Transparency Register: keep it voluntary, add incentives
The Society of European Affairs Professionals, SEAP, broadly welcomes the clarifications and changes proposed to the Transparency Register by the joint working group of the Commission & European Parliament.
There are some helpful clarifications in line with calls made by SEAP as well as some changes which may need further study. SEAP welcomes the endorsement to add incentives for voluntary registration.
Dear EUobserver reader
Subscribe now for unrestricted access to EUobserver.
Sign up for 30 days' free trial, no obligation. Full subscription only 15 € / month or 150 € / year.
- Unlimited access on desktop and mobile
- All premium articles, analysis, commentary and investigations
- EUobserver archives
EUobserver is the only independent news media covering EU affairs in Brussels and all 28 member states.
♡ We value your support.
If you already have an account click here to login.
Incentives are key. We had proposed linking registration to speaker engagement, events and participation in expert groups. It is good to see the working group strongly endorsed this. It is a pity however that there is a recommendation which reverses who should be proactive in finding out if an organisation is registered.
Is the Register’s Code good enough?
SEAP understands the call by other organisations such as ALTER-EU about the EU’s transparency register code of conduct but believes ALTER-EU have missed the point.
ALTER-EU is arguing for a stronger code that broadly addresses the behaviour of lobbyists. This is not the rationale behind the EU’s code which is all about the relationship between a lobbyist and the EU. It is however the rationale behind SEAP’s code.
European affairs professionals are a vital part of the democratic process, acting as a link between on the one hand business and civil society, and on the other, European policy makers. It is their role to find out the objectives of policy makers, to analyse, assess implication, and then to react.
That process of information gathering and using that information has to be done correctly. This is why SEAP members adhere to an ethical code.
Dr. Susanna Di Feliciantonio, SEAP President explains: “There is a difference between the objectives of the EU register – that of transparency, and the objectives of a self-regulatory code of conduct. SEAP’s code is about lobbyists coming together and saying we will act ethically. Transparency is but one part of that ethical behaviour.”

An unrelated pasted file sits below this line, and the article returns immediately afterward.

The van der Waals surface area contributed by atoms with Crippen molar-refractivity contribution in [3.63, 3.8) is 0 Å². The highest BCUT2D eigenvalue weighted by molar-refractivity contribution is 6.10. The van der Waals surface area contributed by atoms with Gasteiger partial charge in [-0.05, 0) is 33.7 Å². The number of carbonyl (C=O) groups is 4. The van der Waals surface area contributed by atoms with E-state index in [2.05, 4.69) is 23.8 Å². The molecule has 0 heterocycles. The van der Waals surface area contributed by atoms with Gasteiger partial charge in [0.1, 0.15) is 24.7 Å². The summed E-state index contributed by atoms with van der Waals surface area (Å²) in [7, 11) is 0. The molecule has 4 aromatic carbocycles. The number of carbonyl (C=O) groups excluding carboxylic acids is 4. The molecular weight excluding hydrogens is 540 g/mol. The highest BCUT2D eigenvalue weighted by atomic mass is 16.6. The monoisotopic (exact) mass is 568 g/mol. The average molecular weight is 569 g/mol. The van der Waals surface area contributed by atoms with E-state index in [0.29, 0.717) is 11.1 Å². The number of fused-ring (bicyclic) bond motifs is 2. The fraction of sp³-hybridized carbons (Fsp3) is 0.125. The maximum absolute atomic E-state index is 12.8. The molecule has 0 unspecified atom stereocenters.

The SEAP code of ethical conduct goes far beyond the basic transparency of the EU register’s code. A side by side comparison shows the SEAP code mirrors the EU code’s nine articles, and adds a further seven.
The EU code’s articles are about the relationship between a lobbyist and the EU. For example, article a) is about identification “by name” and “by the interests …they represent”. Article c) is about not claiming “any formal relationship with the EU”. Article e) is about not selling free documents issued by the EU. This is a code of transparent relationships.
The SEAP code, is about the ethical behaviour of a lobbyist. Articles unique to the SEAP code include article 1) “act with honesty and integrity at all times”, article 2) “maintain the highest standards of professionalism”, and article 3 “ensure the truth and accuracy of all statements”.
Moreover, the SEAP code contains a strong article on conflicts. Article 5 calls for the avoiding of conflicts, and their swift disclosure and resolution when they do arise. This is a code of behaviour.
SEAP does not believe it is the role of the EU to control the behaviour of lobbyists. This is a role for lobbyists themselves. This is self-regulation. This is SEAP’s job. Professionals who are serious about business ethics demonstrate it by joining SEAP.
What of the Register and incoming MEPs?
Over the coming years the new crop of MEPs being elected in May this year will meet with numerous lobbyists. SEAP would welcome any conversation that starts with them asking any visitor: “Are you in the Transparency Register? And there are two other good questions to ask.
“Are you a member of SEAP?” “Are you a signatory of a code of ethical behaviour?”
These questions have relevance. If ever there is a transgression by a SEAP member, the MEP (and indeed a Commission official) has standing to make a direct complaint to the organisation. The complaint will be investigated and, if upheld, meaningful action will be taken.
Transparency, incentives for voluntary registration, and ethical behaviour: that’s the synergy between the Register and SEAP.
Philip Sheppard is Vice-President Society of European Affairs Professionals, SEAP, the recognised organisation of all EU public affairs professionals including those operating in trade associations, corporations, consultancies and other representative bodies